Portraits

Discussion in 'Beyond the Basics' started by pandinus, Aug 16, 2007.

  1. pandinus

    pandinus TPF Noob!

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    Hi guys and girls...

    I shoot a great deal of landscapes and a good deal of sports photos, but I'm curious about portraits.

    I'm planning on buying a 105mm lense for portrait photography, and macro. Would this be a good focal length for portraits?

    Does anyone have any ideas or tips on how to shoot good portraits?
    I'd really apprechiate any and all help you guys and girls could give me.
     
  2. Big Mike

    Big Mike I am Big, I am Mike Staff Member Supporting Member

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    What camera format are you shooting with?

    Generally, yes, that would be a very good focal length for portraits, provided that you have enough room to work.

    Lighting is important.
    Expression is important, the best portrait photographers create a good atmosphere or feeling with their subjects, so that they can capture natural expressions. (if that's what they are looking for).
     
  3. pandinus

    pandinus TPF Noob!

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    Thanks. The camera is a Nikon D100, and the lense I'm looking at is a Sigma 105mm DG lense. I believe it's made for digital cameras.

    I don't have a studio, but I have a great deal of ideas for lokations and settings in mind. All the places I'm considering using for shooting portraits give loads of room to work.

    In the near future I hope to be able to buy an appartment. There I intend to create a studio in one of the rooms... Some props for people and portrait shots, lighting of course and equipment for shooting macro shots etc.

    Could you perhaps point me in the right direction as to some ideas and tips and triks to portraits and people photos?

    Like I sayed to start with, I really apprechiate all and any help. =)
     
  4. Zoso

    Zoso TPF Noob!

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    A good focal length but my only advice for portraits is get in close, real close
     
  5. jstuedle

    jstuedle No longer a newbie, moving up!

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    For 35mm film I like the 105, with digital I like the 85.
     
  6. GacAttack

    GacAttack TPF Noob!

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    Your camera uses a sub-frame image sensor (the image sensor is less than the full frame of a 35mm film exposure) so you'll need to understand how your D100 receives the light from your Sigma 105mm lens. It will simulate a longer lens; additionally, it will prevent vignetting on cheap lenses because what would have been the corners of a full-frame sensor are actually cropped off by your D100.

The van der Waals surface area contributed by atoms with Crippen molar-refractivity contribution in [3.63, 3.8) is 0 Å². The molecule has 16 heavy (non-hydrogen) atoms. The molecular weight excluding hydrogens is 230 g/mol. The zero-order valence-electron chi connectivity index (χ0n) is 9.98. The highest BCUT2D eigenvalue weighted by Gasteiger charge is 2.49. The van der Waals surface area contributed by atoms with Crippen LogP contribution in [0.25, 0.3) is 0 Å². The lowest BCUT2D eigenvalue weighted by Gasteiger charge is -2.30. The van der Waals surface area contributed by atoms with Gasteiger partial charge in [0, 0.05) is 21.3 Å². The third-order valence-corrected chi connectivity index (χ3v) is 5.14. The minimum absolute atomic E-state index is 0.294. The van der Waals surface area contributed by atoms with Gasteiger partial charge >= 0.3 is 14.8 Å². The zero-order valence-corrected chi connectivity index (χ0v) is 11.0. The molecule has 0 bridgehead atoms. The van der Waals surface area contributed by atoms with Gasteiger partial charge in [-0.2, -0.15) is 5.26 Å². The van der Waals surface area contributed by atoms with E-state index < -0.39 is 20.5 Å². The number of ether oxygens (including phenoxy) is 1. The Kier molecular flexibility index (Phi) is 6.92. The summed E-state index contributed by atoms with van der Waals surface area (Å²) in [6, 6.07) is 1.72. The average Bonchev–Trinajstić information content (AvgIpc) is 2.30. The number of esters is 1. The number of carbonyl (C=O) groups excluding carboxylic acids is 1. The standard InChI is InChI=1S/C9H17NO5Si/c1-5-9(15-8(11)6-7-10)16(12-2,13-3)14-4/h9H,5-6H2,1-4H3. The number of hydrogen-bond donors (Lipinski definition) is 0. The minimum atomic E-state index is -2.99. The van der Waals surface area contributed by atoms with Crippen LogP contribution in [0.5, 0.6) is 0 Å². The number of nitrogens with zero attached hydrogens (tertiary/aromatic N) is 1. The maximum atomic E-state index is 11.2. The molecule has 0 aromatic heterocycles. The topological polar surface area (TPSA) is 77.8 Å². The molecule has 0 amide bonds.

Just something to be aware of, especially if you're actually desiring a true 105mm representation.
     
  7. Garbz

    Garbz No longer a newbie, moving up!

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    With a 105mm the picture will be close, but you'll need a megaphone to talk to your model.

    I have a 105 and used it for a few portrait shots, but when this lens is mounted I restricted the shot to head and shoulders only. This is all that fits in on a digital camera body. I actually suggest for a reasonably good all round portrait lens to look at the 50mm f/1.8, and or the 85mm
     
  8. pandinus

    pandinus TPF Noob!

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    The Sigma lense I've bought is made for digital, so luckily I don't have to think to much about the frame size of the sensor. I have a 35-105mm where I keep forgetting this... Thanks for your advice. =)
     
  9. FidelCastrovich

    FidelCastrovich TPF Noob!

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    Study light. Study paintings by artists like Rembrandt. Learn to identify shadows and light patterns, and see how they affect the image.
    Develop a personal style. Do you like shoulder+head shots? Do you like environmental portraits? Do you like dark, mysterious themes?

    About the lens - 85 is considered the perfect portrait lens. a 105 on a crop sensor will be too big. It will flatten the image and de-personalize it. On the other hand, with a 50mm or less, if you get too close to your subject, you will distort their face to some degree.
     
  10. Neuner

    Neuner TPF Noob!

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    I agree with this. I've taken note that quite a few on this forum are using the 50mm 1.8/1.4 for portraits and it is quickly becoming a favorite. I absolutely love mine and have gotten excellent results.
     
  11. pandinus

    pandinus TPF Noob!

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    I'm looking at a 50mm lense f/1,4, would this be a good alternative?
     
  12. Neuner

    Neuner TPF Noob!

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    Alternative? It's faster than the 1.8, but I've heard they are both just as sharp. It's also 2-3x more than the 1.8. I shoot most of my portraits at 2.8-4.0 and currently don't have a need to go as low as 1.4.
     

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